John McDonnell leads Labour backlash against new centrist political party

Written by Dods staff on 9 April 2018 in Diary
Diary

The shadow chancellor has sought to depict the new movement as 'a party of the rich'.

The parliamentary Labour party has been hit by a rare outbreak of unity – over plans for a new centrist political party.

The new movement has been secretly under development for more than a year and is said to have secured £50m from financial backers, including the multimillionaire founder of LoveFilm.

“The project appears to be the most significant attempt to challenge the main parties yet to emerge,” the Observer reported.

But Labour MPs were quick to dismiss the plans, with the shadow chancellor leading the charge by focusing on the money.

John McDonnell tweeted: “That’s a novel idea. A party of the rich, by the rich, for the rich. A party for the few not the many.”

Similarly, shadow Cabinet Office minister Jon Trickett stated: “A new political party with £50m in the kitty, no members, no rule book, no ideology. Perhaps with support from sections of the British Establishment. A plaything for the rich? Let’s focus on the task in hand: building a social movement which will change our country for good.”

One-time Labour rising star Clive Lewis argued: “What you see here is an establishment reboot job. With the Tories on self-destruct mode and Labour at last offering a radical alternative to neoliberalism - this group wants a re boot and rebrand for a failed ideology.”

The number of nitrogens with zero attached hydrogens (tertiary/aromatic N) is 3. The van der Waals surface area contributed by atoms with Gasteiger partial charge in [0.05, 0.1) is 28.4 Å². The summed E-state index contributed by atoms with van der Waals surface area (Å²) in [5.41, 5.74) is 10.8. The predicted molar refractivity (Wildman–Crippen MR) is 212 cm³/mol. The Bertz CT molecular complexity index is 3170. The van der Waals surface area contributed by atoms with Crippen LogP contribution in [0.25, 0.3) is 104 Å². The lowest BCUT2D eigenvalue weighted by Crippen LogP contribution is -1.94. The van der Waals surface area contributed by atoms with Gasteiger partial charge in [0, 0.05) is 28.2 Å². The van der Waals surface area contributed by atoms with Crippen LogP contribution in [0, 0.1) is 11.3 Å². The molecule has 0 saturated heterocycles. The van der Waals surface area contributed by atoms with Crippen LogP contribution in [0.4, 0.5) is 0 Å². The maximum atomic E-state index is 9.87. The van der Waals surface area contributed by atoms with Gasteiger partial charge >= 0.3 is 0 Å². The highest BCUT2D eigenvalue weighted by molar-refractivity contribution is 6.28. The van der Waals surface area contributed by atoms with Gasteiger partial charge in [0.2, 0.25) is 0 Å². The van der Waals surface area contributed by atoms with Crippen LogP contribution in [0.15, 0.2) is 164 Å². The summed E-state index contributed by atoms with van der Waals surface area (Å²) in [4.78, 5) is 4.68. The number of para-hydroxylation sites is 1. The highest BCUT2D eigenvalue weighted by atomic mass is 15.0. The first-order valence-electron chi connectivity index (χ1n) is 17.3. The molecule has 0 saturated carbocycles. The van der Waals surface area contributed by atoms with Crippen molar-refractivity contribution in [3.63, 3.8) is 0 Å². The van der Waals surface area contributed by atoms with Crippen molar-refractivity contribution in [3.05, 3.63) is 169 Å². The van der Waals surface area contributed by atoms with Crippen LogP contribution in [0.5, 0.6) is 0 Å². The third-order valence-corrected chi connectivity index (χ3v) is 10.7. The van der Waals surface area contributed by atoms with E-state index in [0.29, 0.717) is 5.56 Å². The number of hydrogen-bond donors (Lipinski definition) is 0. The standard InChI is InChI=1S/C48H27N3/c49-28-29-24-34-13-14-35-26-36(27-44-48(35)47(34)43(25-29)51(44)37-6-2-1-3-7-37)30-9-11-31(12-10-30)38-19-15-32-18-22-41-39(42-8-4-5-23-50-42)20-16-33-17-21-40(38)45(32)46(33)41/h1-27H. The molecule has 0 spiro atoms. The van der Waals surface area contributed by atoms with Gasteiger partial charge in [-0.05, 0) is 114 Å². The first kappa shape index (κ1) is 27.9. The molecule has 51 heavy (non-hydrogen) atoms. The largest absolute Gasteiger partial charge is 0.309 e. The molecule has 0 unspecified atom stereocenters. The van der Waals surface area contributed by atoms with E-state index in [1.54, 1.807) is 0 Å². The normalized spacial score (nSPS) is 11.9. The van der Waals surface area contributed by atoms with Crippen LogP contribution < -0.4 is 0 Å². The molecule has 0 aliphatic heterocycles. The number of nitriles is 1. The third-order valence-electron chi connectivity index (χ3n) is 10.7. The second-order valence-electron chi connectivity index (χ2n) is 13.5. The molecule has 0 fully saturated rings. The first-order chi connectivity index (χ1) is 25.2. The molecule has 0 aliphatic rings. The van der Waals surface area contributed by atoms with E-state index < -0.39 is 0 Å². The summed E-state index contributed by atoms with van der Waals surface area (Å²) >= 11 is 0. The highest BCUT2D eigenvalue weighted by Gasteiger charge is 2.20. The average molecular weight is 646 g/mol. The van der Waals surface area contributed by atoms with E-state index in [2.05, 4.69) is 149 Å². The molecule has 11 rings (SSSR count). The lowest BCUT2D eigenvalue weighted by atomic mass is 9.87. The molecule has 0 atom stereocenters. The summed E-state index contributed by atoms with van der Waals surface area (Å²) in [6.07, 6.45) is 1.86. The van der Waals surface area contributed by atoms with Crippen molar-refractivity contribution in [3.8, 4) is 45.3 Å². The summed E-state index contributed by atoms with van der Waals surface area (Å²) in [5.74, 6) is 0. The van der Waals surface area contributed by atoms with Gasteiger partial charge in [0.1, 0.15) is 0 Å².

And backbencher Danielle Rowley also joined in, noting: “This new party are planning to ‘break the mould’ and shake things up... by receiving £50m from 'a network of entrepreneurs, philanthropists and donors'.”

Other Labour MPs took a different line of attack.

Shadow health secretary Jon Ashworth insisted that only Labour could save the NHS: “For goodness sake, what a daft waste of time. Anyone putting money into this nonsense would be better off investing in our campaign to restore and rebuild our NHS.”

Bootle MP Peter Dowd claimed the newcomers were copying his own party's policies anyway: “Reports suggest that the new party’s ‘potential policy proposals include asking the rich to pay a fairer share of tax, better funding for the NHS and improved social mobility.” Are they already Labour’s policies??!’”

And – inevitably – there was the odd mention of the SDP.

Sefton Central MP Bill Esterton hit back: “This is SDP mark 2. Mark 1 gave Thatcher three election wins. This can only keep the Tories in power for a generation.”

And the arch-Blairite and SDP founding member Lord Adonis said: “Labour and the Labour movement is the only means to defeat Brexit and bring about a radical reforming government. Believe me, I was a founder member of the SDP: it failed and we can’t fail this time, the stakes for the country are too high.”

 

 

 

 

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